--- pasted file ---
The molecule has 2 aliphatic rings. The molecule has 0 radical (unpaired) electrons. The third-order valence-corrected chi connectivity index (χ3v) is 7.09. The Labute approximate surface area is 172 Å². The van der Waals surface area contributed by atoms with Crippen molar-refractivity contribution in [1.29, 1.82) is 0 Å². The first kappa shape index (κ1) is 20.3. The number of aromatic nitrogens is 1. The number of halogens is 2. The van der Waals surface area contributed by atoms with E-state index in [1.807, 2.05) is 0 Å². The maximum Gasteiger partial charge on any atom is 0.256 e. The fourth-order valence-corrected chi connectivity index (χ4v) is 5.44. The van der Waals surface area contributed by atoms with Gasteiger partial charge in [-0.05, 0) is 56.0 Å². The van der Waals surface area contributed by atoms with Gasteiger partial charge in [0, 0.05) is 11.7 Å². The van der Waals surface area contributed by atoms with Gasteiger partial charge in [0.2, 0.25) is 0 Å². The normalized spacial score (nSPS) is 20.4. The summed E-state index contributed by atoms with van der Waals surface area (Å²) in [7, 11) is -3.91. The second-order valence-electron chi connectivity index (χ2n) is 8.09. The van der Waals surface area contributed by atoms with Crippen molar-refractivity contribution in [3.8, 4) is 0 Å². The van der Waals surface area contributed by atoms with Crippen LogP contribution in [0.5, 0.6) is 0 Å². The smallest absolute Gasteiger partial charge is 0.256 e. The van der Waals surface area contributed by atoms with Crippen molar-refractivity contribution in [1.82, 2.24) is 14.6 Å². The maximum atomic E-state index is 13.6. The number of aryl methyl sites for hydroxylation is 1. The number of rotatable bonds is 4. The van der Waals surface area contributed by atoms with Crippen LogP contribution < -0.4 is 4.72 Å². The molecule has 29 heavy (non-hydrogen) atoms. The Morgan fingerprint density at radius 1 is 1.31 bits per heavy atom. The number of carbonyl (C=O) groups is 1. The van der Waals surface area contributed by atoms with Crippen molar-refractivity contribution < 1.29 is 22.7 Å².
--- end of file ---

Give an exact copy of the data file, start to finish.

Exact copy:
The molecule has 2 aliphatic rings. The molecule has 0 radical (unpaired) electrons. The third-order valence-corrected chi connectivity index (χ3v) is 7.09. The Labute approximate surface area is 172 Å². The van der Waals surface area contributed by atoms with Crippen molar-refractivity contribution in [1.29, 1.82) is 0 Å². The first kappa shape index (κ1) is 20.3. The number of aromatic nitrogens is 1. The number of halogens is 2. The van der Waals surface area contributed by atoms with E-state index in [1.807, 2.05) is 0 Å². The maximum Gasteiger partial charge on any atom is 0.256 e. The fourth-order valence-corrected chi connectivity index (χ4v) is 5.44. The van der Waals surface area contributed by atoms with Gasteiger partial charge in [-0.05, 0) is 56.0 Å². The van der Waals surface area contributed by atoms with Gasteiger partial charge in [0, 0.05) is 11.7 Å². The van der Waals surface area contributed by atoms with Gasteiger partial charge in [0.2, 0.25) is 0 Å². The normalized spacial score (nSPS) is 20.4. The summed E-state index contributed by atoms with van der Waals surface area (Å²) in [7, 11) is -3.91. The second-order valence-electron chi connectivity index (χ2n) is 8.09. The van der Waals surface area contributed by atoms with Crippen molar-refractivity contribution in [3.8, 4) is 0 Å². The van der Waals surface area contributed by atoms with Crippen LogP contribution in [0.5, 0.6) is 0 Å². The smallest absolute Gasteiger partial charge is 0.256 e. The van der Waals surface area contributed by atoms with Crippen molar-refractivity contribution in [1.82, 2.24) is 14.6 Å². The maximum atomic E-state index is 13.6. The number of aryl methyl sites for hydroxylation is 1. The number of rotatable bonds is 4. The van der Waals surface area contributed by atoms with Crippen LogP contribution < -0.4 is 4.72 Å². The molecule has 29 heavy (non-hydrogen) atoms. The Morgan fingerprint density at radius 1 is 1.31 bits per heavy atom. The number of carbonyl (C=O) groups is 1. The van der Waals surface area contributed by atoms with Crippen molar-refractivity contribution < 1.29 is 22.7 Å².